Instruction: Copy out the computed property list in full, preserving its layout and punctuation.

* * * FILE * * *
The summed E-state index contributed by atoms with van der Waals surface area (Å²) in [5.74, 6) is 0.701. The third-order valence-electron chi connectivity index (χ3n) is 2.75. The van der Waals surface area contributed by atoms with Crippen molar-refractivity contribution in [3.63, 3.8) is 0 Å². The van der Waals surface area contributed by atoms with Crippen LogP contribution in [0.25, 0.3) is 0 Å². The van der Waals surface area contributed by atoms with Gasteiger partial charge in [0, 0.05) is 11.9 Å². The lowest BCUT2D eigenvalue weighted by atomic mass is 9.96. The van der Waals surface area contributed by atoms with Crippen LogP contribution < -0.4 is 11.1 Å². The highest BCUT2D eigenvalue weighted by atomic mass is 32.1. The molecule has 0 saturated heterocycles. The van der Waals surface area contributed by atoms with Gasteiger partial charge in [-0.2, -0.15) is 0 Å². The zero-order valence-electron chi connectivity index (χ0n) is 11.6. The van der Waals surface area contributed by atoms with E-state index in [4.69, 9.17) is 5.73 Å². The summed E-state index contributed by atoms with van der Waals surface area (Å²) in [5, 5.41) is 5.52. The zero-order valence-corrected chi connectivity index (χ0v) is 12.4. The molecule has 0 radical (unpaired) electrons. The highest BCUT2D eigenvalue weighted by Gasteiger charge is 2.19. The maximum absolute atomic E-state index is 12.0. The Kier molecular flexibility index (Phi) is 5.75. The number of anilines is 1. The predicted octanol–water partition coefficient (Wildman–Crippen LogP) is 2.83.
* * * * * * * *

The summed E-state index contributed by atoms with van der Waals surface area (Å²) in [5.74, 6) is 0.701. The third-order valence-electron chi connectivity index (χ3n) is 2.75. The van der Waals surface area contributed by atoms with Crippen molar-refractivity contribution in [3.63, 3.8) is 0 Å². The van der Waals surface area contributed by atoms with Crippen LogP contribution in [0.25, 0.3) is 0 Å². The van der Waals surface area contributed by atoms with Gasteiger partial charge in [0, 0.05) is 11.9 Å². The lowest BCUT2D eigenvalue weighted by atomic mass is 9.96. The van der Waals surface area contributed by atoms with Crippen LogP contribution < -0.4 is 11.1 Å². The highest BCUT2D eigenvalue weighted by atomic mass is 32.1. The molecule has 0 saturated heterocycles. The van der Waals surface area contributed by atoms with Gasteiger partial charge in [-0.2, -0.15) is 0 Å². The zero-order valence-electron chi connectivity index (χ0n) is 11.6. The van der Waals surface area contributed by atoms with E-state index in [4.69, 9.17) is 5.73 Å². The summed E-state index contributed by atoms with van der Waals surface area (Å²) in [5, 5.41) is 5.52. The zero-order valence-corrected chi connectivity index (χ0v) is 12.4. The molecule has 0 radical (unpaired) electrons. The highest BCUT2D eigenvalue weighted by Gasteiger charge is 2.19. The maximum absolute atomic E-state index is 12.0. The Kier molecular flexibility index (Phi) is 5.75. The number of anilines is 1. The predicted octanol–water partition coefficient (Wildman–Crippen LogP) is 2.83.